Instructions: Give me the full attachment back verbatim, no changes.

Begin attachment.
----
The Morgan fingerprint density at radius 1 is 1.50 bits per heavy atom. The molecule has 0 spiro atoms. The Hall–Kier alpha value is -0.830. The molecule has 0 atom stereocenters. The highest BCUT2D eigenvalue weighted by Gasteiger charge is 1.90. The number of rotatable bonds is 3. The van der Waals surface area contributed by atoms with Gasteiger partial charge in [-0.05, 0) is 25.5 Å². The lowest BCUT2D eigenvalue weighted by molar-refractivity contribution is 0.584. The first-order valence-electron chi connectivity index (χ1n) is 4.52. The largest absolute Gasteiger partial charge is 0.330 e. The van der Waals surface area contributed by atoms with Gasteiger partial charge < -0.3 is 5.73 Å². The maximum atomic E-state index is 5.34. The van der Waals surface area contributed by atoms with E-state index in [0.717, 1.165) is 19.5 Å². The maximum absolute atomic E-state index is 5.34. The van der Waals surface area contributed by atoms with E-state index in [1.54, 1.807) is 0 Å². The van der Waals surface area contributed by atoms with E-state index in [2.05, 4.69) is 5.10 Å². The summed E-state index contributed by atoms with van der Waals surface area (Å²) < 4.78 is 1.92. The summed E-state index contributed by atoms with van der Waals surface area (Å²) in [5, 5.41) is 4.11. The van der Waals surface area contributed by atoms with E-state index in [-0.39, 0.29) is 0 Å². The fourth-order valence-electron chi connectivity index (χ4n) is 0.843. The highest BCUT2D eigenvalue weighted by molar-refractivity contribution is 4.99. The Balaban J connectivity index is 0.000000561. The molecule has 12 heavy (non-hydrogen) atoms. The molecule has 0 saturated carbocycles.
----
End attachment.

The Morgan fingerprint density at radius 1 is 1.50 bits per heavy atom. The molecule has 0 spiro atoms. The Hall–Kier alpha value is -0.830. The molecule has 0 atom stereocenters. The highest BCUT2D eigenvalue weighted by Gasteiger charge is 1.90. The number of rotatable bonds is 3. The van der Waals surface area contributed by atoms with Gasteiger partial charge in [-0.05, 0) is 25.5 Å². The lowest BCUT2D eigenvalue weighted by molar-refractivity contribution is 0.584. The first-order valence-electron chi connectivity index (χ1n) is 4.52. The largest absolute Gasteiger partial charge is 0.330 e. The van der Waals surface area contributed by atoms with Gasteiger partial charge < -0.3 is 5.73 Å². The maximum atomic E-state index is 5.34. The van der Waals surface area contributed by atoms with E-state index in [0.717, 1.165) is 19.5 Å². The maximum absolute atomic E-state index is 5.34. The van der Waals surface area contributed by atoms with E-state index in [1.54, 1.807) is 0 Å². The van der Waals surface area contributed by atoms with E-state index in [2.05, 4.69) is 5.10 Å². The summed E-state index contributed by atoms with van der Waals surface area (Å²) < 4.78 is 1.92. The summed E-state index contributed by atoms with van der Waals surface area (Å²) in [5, 5.41) is 4.11. The van der Waals surface area contributed by atoms with E-state index in [-0.39, 0.29) is 0 Å². The fourth-order valence-electron chi connectivity index (χ4n) is 0.843. The highest BCUT2D eigenvalue weighted by molar-refractivity contribution is 4.99. The Balaban J connectivity index is 0.000000561. The molecule has 12 heavy (non-hydrogen) atoms. The molecule has 0 saturated carbocycles.